Federal Drug Crimes
A recent study by the U.S. Department of Justice published in October of 2015, shows that 99.5% of drug offenders in federal prison were serving sentences for drug trafficking. Power and crack cocaine was the primary drug type for more than half of drug offenders in federal prison. Nearly a quarter of drug offenders in federal prison used a weapon in their most recent offense.
Federal drug laws provide for harsh penalties and minimum mandatory prison sentences for drug crimes. Although more than a third of drug offenders in federal prison at sentencing had either no or minimal criminal history, the average prison sentence for federal drug offenders was more than eleven (11) years.
The median prison term was ten (10) years. Almost two-thirds of offenders were sentenced to a term of imprisonment of more than five (5) years up to and including twenty (20) years. Thirteen percent of federal drug offenders were sentenced to a term of imprisonment greater than twenty (20) years, while less than 1% were sentenced to a term of one (1) year or less.
Attorney for Drug Crimes in Federal Court in San Antonio, TX
If you were arrested for a drug crime being prosecuted in Federal Court in the Western District of Texas in the San Antonio Division, then contact an experienced criminal defense attorney in San Antonio at Flanary Law Firm, PLLC. Don Flanary represents clients charged with serious drug crimes in state and federal court in the greater San Antonio area.
Don Flanary represents clients charged with serious drug crimes in state and federal court in the greater San Antonio area. Call (210) 319-4385 today.
List of Commonly Prosecuted Drug Crimes in Federal Court
Federal law sets out the penalty structure for the most commonly prosecuted drug crimes in Federal Court including:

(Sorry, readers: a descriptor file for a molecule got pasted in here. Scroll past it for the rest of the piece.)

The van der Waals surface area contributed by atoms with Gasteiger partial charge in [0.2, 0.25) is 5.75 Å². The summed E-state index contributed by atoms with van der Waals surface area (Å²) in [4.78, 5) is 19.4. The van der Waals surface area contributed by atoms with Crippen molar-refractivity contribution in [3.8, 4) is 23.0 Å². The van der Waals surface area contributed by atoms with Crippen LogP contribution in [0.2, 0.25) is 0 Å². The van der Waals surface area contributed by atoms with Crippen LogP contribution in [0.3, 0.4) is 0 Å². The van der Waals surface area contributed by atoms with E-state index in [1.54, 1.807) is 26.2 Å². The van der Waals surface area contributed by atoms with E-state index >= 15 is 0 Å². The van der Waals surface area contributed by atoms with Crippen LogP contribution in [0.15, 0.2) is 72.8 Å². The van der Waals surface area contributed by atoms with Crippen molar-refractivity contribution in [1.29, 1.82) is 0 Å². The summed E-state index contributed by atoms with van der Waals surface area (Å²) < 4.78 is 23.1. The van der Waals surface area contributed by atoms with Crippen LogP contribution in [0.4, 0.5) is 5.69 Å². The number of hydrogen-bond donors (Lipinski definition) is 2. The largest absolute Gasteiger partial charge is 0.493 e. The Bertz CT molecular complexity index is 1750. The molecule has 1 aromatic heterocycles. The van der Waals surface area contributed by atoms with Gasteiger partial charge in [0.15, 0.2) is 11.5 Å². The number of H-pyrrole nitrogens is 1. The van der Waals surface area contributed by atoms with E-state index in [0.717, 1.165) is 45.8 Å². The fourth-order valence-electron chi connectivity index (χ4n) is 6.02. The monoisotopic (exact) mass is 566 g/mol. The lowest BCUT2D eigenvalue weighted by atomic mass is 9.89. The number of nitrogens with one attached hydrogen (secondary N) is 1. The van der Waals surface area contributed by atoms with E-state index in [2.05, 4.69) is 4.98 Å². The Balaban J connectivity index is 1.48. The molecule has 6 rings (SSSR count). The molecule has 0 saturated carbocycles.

- 21 U.S.C. 841 for drug trafficking
- 21 U.S.C. 844 for simple possession
- 21 U.S.C. 846, 963 for attempt and conspiracy
- 21 U.S.C. 841(f) for the distribution and possession of listed chemicals
- 21 U.S.C. 841(b)(5) for cultivation on federal property
- 21 U.S.C. 841(c) for drug offenses involving listed chemicals
- 21 U.S.C. 841(g) for the Internet sales of date rape drugs
- 21 U.S.C. 841(h) for dispensing controlled substances that are prescription drugs by means of the Internet
- 21 U.S.C. 848 for continuing criminal enterprises (CCE)
- 21 U.S.C. 854, 855 for investment of illicit drug profits
- 21 U.S.C. 856 for establishing manufacturing operations
- 21 U.S.C. 863 for trafficking in drug paraphernalia
- 21 U.S.C. 1906 for financial transactions with designated foreign narcotics trafficker
- 18 U.S.C. 924(c) for firearms and armor piercing ammunition in connection to drug trafficking crime
- 18 U.S.C. 1956 for money laundering
- 46 U.S.C. 70506 for maritime drug law enforcement
The Entrapment Defense in Federal Drug Prosecutions
In many federal drug cases, the defendant will raise an entrapment defense. The defense is powerful because once it is raised, the government has the burden of proving beyond a reasonable doubt that the defendant was not entrapped. The government must prove either: